Thirdly, the „throw-away-society“ must transfrom into a „repair-and-keep-society“. I mentioned in the second point, but here I’m going to elaborate on it.
As you may know, our modern societies suffer from the cheap and short-lasting goods which cause a lot of trash – as well as the overuse of plastic. Both for the environment and humanity, the impacts are disastrous: wildlife accidentally eats microplastics or absorbs it by drinking, and then it is returned to us when we eat fish or other animals. Electronic devices don’t last that much longer as well, or some of us tend to buy something new instead of repairing it (either due to unwillingness or too high costs). There’s no question about it that it has to change, and here all actors come into play:
The government needs to regulate where it is necessary to ensure that electronic devices are not build short-lived, and in third world countries there must be investments made into garbage disposal infrastructure and recycling in general.
Companies, on the other hand, need to make their devices easily repairable and reduce the cost of repairing it (e.g. no unnecessary tiny screws which need to be opened with a special tool).
We, the people, also need to change our mentality. Whenever possible, we have to think about a way to fix it rather than throw it away and use something different. At the moment, it is limited depending on the goods we use (I, for one, use a Fairphone 3 and thus have it easier to repair; but using older mobil phones is also an excellent way of reducing waste, and in some countries there’s even a service where you can send your old mobile phone to which is then recycles, and the money is used for a good cause).
Our food consumption also needs to change, and some of you may already have made a change. This issue is also a complex one, because poorer families and individuals don’t have as much time and money as those living in a wealthier middle class, for example.
Any program and/or policy must therefore also help the poor and ensure that everyone is given the same access to high quality food and guidance to a balanced diet.
Due to the complexity of the issue, I cannot say that much about it, but I hope that my answer makes sense to you given the circumstances.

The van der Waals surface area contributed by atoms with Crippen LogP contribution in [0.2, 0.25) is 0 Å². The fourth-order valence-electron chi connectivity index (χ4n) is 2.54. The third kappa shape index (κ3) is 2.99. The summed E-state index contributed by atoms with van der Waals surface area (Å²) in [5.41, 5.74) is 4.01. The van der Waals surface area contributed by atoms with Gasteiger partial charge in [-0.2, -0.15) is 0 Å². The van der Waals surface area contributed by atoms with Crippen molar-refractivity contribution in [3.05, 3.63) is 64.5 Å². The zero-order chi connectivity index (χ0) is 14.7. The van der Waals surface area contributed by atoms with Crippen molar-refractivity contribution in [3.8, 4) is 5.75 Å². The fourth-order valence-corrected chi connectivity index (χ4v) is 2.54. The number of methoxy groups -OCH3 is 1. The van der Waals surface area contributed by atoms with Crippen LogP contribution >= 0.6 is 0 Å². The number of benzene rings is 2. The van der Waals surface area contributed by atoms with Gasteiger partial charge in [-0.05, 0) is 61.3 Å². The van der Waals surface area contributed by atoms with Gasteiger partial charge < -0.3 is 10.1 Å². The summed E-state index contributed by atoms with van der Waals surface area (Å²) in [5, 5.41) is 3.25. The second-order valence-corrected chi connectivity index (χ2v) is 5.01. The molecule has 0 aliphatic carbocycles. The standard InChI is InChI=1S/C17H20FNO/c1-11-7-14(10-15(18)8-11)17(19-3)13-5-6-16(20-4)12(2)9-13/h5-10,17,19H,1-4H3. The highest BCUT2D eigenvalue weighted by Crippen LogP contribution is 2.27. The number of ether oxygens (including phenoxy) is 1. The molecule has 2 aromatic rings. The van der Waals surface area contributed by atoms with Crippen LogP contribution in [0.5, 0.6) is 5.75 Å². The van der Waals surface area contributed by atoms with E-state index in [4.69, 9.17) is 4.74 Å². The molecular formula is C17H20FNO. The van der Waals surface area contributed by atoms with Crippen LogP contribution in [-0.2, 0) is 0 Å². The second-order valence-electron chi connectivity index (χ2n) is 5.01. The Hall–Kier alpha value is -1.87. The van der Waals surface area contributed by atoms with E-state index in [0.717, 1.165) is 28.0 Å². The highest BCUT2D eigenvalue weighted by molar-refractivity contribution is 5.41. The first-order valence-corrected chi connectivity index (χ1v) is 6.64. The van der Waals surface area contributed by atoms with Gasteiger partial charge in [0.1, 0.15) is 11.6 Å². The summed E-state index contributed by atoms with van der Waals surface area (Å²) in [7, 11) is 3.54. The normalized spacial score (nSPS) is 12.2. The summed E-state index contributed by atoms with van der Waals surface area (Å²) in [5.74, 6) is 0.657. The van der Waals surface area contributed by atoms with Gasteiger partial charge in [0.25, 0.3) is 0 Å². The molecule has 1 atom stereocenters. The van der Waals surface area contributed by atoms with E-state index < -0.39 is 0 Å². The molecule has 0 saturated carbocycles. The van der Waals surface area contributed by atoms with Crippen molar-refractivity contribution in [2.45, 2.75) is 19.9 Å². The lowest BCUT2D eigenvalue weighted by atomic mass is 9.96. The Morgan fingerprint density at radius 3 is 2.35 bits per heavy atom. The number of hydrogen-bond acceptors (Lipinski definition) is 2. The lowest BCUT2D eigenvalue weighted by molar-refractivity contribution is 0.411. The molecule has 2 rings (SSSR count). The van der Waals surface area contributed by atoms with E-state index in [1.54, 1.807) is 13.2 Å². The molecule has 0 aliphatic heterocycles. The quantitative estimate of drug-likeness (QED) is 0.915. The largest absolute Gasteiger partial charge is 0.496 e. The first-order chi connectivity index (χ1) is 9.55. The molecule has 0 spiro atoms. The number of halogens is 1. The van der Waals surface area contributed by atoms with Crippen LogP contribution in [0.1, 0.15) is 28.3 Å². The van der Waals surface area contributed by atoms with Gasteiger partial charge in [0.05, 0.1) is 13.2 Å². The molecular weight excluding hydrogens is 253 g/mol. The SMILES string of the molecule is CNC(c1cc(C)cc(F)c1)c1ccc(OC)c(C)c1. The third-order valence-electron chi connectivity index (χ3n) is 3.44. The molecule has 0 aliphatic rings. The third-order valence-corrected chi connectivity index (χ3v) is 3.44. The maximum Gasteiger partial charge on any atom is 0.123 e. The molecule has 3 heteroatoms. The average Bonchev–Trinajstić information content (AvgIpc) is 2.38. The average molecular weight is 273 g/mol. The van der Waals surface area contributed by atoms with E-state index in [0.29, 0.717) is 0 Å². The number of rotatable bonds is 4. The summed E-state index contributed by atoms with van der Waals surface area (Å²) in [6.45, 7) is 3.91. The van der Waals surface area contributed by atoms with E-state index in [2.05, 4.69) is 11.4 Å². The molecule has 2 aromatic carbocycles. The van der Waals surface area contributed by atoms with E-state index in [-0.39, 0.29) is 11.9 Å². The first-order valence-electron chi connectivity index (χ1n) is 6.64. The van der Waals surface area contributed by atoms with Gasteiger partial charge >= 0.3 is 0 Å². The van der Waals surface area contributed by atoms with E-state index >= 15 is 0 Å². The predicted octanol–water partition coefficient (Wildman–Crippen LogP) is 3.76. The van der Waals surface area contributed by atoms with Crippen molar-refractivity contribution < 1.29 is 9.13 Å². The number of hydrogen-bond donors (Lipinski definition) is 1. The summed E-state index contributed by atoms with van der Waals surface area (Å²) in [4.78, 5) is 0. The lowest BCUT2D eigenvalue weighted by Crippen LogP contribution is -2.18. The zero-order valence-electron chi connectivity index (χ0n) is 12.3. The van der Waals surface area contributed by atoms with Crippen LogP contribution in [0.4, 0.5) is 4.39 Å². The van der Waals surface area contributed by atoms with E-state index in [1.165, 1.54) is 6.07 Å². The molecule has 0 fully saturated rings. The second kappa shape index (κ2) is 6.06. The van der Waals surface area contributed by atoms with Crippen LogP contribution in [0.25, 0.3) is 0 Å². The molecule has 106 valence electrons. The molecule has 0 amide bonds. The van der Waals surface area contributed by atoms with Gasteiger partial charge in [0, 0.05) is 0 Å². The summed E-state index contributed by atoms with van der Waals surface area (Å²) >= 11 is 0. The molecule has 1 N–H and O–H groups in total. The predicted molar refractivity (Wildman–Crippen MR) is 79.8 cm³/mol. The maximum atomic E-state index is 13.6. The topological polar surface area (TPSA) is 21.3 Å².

What are the core values of Holistic-Futurism?
Other values are:
– Pragmatism: dealing with a problem in a sensible way that suits the conditions that really exist, rather than following fixed theories, ideas or rules (Cambridge Dictionary)
– Technocracy: importance of scientific and technical knowledge in governing positions (i.e. especially in ministries)
The Battle Flag
The battle flag represents with the white colour the mercilessness of the winter which we also let the anti-democratic forces experience on a political level (e.g. neo-Nazis), religious level (i.e. religious fundamentalists) and economic level (e.g. lobbyists trying to undermine the people’s vote by pushing for their views); the red colour symbolizes the blood that was spilled for our democracies to form and the ongoing battle in other countries and places (e.g. HongKong, Thailand, Belarus) for democratic values; the black colour signals the seriousness and determination of the cause; finally, the simplified version of the holistic-futuristic logo represents the ideology that is being fought for.
While we won’t need to go on a real battlefield to fight for these ideas, at least in the western democracies, there’s still the political struggle consisting of making one visible through speeches, events, articles, and else. First and foremost, we need to make ourselves present in the real world and not just the internet (preferably not on Anti-Corona protests, which are in itself filled with anti-science attitudes (-> not wearing masks and no social distancing) and where political enemies (such as fascists) also participate in).
If you want to, then you can also add the flag of your country in the battle flag to signal that you are fighting for your nation:
If you’ve got any questions, then you can visit my Twitter (@EviOmega), comment on this article below, or ask me questions per E-Mail adress (firstname.lastname@example.org).